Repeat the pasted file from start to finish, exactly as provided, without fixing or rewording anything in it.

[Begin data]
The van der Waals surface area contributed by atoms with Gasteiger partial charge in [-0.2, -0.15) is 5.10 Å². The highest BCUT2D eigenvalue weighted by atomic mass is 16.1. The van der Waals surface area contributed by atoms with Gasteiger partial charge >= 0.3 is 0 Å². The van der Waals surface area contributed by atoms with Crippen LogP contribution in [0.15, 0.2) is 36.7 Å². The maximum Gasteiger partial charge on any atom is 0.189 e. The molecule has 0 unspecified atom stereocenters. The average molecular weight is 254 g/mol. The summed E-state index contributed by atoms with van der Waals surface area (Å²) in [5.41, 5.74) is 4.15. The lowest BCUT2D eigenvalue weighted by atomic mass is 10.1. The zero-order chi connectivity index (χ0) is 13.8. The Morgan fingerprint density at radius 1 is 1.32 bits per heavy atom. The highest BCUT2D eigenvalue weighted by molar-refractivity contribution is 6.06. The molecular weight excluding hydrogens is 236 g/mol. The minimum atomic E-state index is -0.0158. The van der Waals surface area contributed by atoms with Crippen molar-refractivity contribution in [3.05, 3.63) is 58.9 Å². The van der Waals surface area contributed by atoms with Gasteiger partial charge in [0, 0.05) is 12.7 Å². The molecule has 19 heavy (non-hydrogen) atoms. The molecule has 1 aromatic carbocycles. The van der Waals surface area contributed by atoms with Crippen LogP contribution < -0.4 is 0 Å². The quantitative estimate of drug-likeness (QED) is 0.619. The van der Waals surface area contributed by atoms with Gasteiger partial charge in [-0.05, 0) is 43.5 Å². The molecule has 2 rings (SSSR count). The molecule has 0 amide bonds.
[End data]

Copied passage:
The van der Waals surface area contributed by atoms with Gasteiger partial charge in [-0.2, -0.15) is 5.10 Å². The highest BCUT2D eigenvalue weighted by atomic mass is 16.1. The van der Waals surface area contributed by atoms with Gasteiger partial charge >= 0.3 is 0 Å². The van der Waals surface area contributed by atoms with Crippen LogP contribution in [0.15, 0.2) is 36.7 Å². The maximum Gasteiger partial charge on any atom is 0.189 e. The molecule has 0 unspecified atom stereocenters. The average molecular weight is 254 g/mol. The summed E-state index contributed by atoms with van der Waals surface area (Å²) in [5.41, 5.74) is 4.15. The lowest BCUT2D eigenvalue weighted by atomic mass is 10.1. The zero-order chi connectivity index (χ0) is 13.8. The Morgan fingerprint density at radius 1 is 1.32 bits per heavy atom. The highest BCUT2D eigenvalue weighted by molar-refractivity contribution is 6.06. The molecular weight excluding hydrogens is 236 g/mol. The minimum atomic E-state index is -0.0158. The van der Waals surface area contributed by atoms with Crippen molar-refractivity contribution in [3.05, 3.63) is 58.9 Å². The van der Waals surface area contributed by atoms with Gasteiger partial charge in [0, 0.05) is 12.7 Å². The molecule has 19 heavy (non-hydrogen) atoms. The molecule has 1 aromatic carbocycles. The van der Waals surface area contributed by atoms with Crippen LogP contribution < -0.4 is 0 Å². The quantitative estimate of drug-likeness (QED) is 0.619. The van der Waals surface area contributed by atoms with Gasteiger partial charge in [-0.05, 0) is 43.5 Å². The molecule has 2 rings (SSSR count). The molecule has 0 amide bonds.